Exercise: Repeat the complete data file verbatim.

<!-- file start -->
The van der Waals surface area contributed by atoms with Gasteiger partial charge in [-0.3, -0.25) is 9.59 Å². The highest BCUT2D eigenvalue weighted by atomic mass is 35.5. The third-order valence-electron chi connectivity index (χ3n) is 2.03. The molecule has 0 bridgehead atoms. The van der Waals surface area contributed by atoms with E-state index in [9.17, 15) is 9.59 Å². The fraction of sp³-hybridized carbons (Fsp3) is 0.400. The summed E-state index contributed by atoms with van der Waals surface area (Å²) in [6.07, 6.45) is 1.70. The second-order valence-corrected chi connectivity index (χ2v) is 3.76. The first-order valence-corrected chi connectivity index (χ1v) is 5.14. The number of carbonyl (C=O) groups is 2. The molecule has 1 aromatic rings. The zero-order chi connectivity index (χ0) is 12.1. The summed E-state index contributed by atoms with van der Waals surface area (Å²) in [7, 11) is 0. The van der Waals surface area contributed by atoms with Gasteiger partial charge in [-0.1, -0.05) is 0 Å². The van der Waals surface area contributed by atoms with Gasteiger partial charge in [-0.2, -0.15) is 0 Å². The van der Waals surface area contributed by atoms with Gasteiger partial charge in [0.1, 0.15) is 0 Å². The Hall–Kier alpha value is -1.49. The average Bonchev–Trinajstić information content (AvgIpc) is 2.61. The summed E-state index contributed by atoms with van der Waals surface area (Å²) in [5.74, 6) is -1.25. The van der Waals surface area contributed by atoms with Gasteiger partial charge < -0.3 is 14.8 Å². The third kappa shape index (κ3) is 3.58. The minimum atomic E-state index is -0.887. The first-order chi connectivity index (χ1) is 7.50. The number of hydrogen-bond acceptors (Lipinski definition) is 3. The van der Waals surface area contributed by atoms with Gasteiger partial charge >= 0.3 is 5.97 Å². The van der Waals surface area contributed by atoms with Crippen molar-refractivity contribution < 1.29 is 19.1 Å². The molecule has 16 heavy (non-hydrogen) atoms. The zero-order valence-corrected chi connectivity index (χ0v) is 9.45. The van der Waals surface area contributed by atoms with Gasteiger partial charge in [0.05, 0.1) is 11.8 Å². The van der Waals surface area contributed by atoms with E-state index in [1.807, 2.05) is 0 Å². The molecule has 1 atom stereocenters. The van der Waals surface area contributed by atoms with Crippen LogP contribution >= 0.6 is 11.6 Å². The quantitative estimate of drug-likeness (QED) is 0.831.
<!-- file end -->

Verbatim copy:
The van der Waals surface area contributed by atoms with Gasteiger partial charge in [-0.3, -0.25) is 9.59 Å². The highest BCUT2D eigenvalue weighted by atomic mass is 35.5. The third-order valence-electron chi connectivity index (χ3n) is 2.03. The molecule has 0 bridgehead atoms. The van der Waals surface area contributed by atoms with E-state index in [9.17, 15) is 9.59 Å². The fraction of sp³-hybridized carbons (Fsp3) is 0.400. The summed E-state index contributed by atoms with van der Waals surface area (Å²) in [6.07, 6.45) is 1.70. The second-order valence-corrected chi connectivity index (χ2v) is 3.76. The first-order valence-corrected chi connectivity index (χ1v) is 5.14. The number of carbonyl (C=O) groups is 2. The molecule has 1 aromatic rings. The zero-order chi connectivity index (χ0) is 12.1. The summed E-state index contributed by atoms with van der Waals surface area (Å²) in [7, 11) is 0. The van der Waals surface area contributed by atoms with Gasteiger partial charge in [-0.1, -0.05) is 0 Å². The van der Waals surface area contributed by atoms with Gasteiger partial charge in [-0.2, -0.15) is 0 Å². The van der Waals surface area contributed by atoms with Gasteiger partial charge in [0.1, 0.15) is 0 Å². The Hall–Kier alpha value is -1.49. The average Bonchev–Trinajstić information content (AvgIpc) is 2.61. The summed E-state index contributed by atoms with van der Waals surface area (Å²) in [5.74, 6) is -1.25. The van der Waals surface area contributed by atoms with Gasteiger partial charge < -0.3 is 14.8 Å². The third kappa shape index (κ3) is 3.58. The minimum atomic E-state index is -0.887. The first-order chi connectivity index (χ1) is 7.50. The number of hydrogen-bond acceptors (Lipinski definition) is 3. The van der Waals surface area contributed by atoms with Gasteiger partial charge >= 0.3 is 5.97 Å². The van der Waals surface area contributed by atoms with Crippen molar-refractivity contribution < 1.29 is 19.1 Å². The molecule has 16 heavy (non-hydrogen) atoms. The zero-order valence-corrected chi connectivity index (χ0v) is 9.45. The van der Waals surface area contributed by atoms with Gasteiger partial charge in [0.05, 0.1) is 11.8 Å². The van der Waals surface area contributed by atoms with E-state index in [1.807, 2.05) is 0 Å². The molecule has 1 atom stereocenters. The van der Waals surface area contributed by atoms with Crippen LogP contribution >= 0.6 is 11.6 Å². The quantitative estimate of drug-likeness (QED) is 0.831.